Monday, September 20

Build review: Marder I on FCM 36 base in 35th scale from ICM Models

The improvised Marder I made from an FCM 36 base in 35th scale from ICM Models has been Paul Lee's main concern of recent times. He has taken on the kit, and also the matching set of acrylic paints from ICM in his build review...

Build review: Marder I on FCM 36 base
WWII German Anti-Tank Self-Propelled Gun
From: ICM Models
1/35th scale
Kit Number #35339
Model Size (Length X Height): 186 X 69 Mm
Number Of Parts: 245
Plastic injection moulded parts, vinyl tracks, waterslide decals with three choices.
Price: $55 USD / £40 GBP / €46 EUR from Hobbylink Japan
Product Link on the ICM Website
The Subject: The Marder I on FCM 36 base WWII German Anti-Tank Self-Propelled Gun
Finding themselves short on AFV’s, the Germans were forced to turn to captured stocks to try and bolster numbers. One solution was to mount anti-tank guns on top of obsolete chassis’ that were no longer suitable for front line combat. One of these vehicles is the chosen subject of ICM’s latest release, utilising the hull of their earlier FCM 36 kit, ICM now gives us the Marder I on FCM 36 base.
The Kit: ICM's #35339 Marder I on FCM 36 base
The box is the very well packaged ICM kit with the usual great artwork, inside there are 245 plastic parts, two vinyl tracks,  three marking choices and a coloured instruction sheet (see the end of the article).
Three choices are included in the decal sheets and marking template by ICM.

931st Assault Gun Division, 2nd Battery, France, 1943
Training Camp Of The Mobile Brigade "West", Summer 1943
Mobile Brigade "West", Second Battery, Maneuvers, Spring 1943
Building the kit:
Construction starts with the lower hull which is exactly the same as their earlier release of the FCM 36, with each of the hull sides coming in its own panel, and various details to be attached to it. The fit of these panels is pretty much spot on, with the odd fit issue caused by a bit of flash which was easily dealt with by a few swipes with a sanding stick.
The wheels and bogies are moulded in inside and outside faces, so they are not workable, but looking at the design, it doesn’t look like the real ones were workable either. ICM provides you with four lengths of vinyl tracks, of which two are needed for each side. The instructions do not tell you what type of glue is needed so I experimented with styrene cement which didn’t do anything so I ended up using superglue. I must say that these are the smallest connection points I have seen for vinyl tracks, but super glue did the trick.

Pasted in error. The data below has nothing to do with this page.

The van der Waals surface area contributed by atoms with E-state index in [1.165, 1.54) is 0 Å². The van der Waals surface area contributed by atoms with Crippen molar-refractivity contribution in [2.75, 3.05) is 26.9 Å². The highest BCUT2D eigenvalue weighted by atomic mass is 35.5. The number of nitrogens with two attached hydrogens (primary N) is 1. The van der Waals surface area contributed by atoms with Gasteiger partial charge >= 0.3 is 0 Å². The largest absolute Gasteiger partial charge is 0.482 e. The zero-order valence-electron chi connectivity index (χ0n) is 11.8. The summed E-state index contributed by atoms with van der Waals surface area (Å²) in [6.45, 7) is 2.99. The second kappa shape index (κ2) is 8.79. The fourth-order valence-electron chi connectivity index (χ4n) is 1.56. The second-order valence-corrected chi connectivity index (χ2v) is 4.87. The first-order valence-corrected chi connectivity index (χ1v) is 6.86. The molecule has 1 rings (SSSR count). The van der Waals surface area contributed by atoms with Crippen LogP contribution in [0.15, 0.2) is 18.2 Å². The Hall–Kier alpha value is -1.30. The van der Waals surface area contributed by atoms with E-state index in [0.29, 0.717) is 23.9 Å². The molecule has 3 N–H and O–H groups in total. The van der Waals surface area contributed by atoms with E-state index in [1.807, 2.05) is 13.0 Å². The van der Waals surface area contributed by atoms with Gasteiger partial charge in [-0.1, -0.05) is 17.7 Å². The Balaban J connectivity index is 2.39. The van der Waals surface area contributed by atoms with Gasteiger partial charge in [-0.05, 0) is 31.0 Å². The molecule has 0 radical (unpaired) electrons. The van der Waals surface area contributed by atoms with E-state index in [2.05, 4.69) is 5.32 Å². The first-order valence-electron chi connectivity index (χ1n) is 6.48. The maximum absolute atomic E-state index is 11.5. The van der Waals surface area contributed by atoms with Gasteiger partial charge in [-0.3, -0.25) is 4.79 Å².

Unlike the lower hull, the upper hull comes in a tub so you only need to glue on the various details so this step was a breeze. However, when I did a dry fit of the upper and lower hull halves, I found a 1mm gap at the lip where the upper and lower halves join, which I believe was possibly due to some minor warpage which I ended up having to fill with putty, which was the largest amount of putty I had to use for this kit.
The design of the kit means you have to glue the upper hull over the upper tun of the tracks so you cannot leave the tracks off for painting and then attach them at a later stage. For this reason, I chose to paint the lower half first to make my life easier for when I attach the tracks. 

Using ICM's Acrylic Paints in this kit. Set No#3003
German AFV WWII paint set (item#3003).
1 set / 6 jars / each 12 ml / 5 colors + varnish matt / water-based acrylic paint.
ICM has just released their own brand of acrylic paints, and have released individual sets to accompany their kit releases. Each colour comes in a 12ml jar and the instructions call for a thinning ratio between 40-60% so you're effectively getting double the amount of paint. In the jar, the paint is definitely very thick, and I would say that the consistency is similar to Italeri’s range of acrylics so I erred on the side of caution and was quite generous with water to thin the paint.
The paints are given ICM’s numeric code and generic names such as Middle Stone for the dark yellow and seems close enough to Dunkelgelb, although I don’t really get too hung up on the colour since the weathering, later on, will affect the shades. The instructions tell you to use gunmetal for the tracks, although I chose my usual preference of Mig Ammo’s brown track primer, dry brushed with Mig Ammo metallic steel.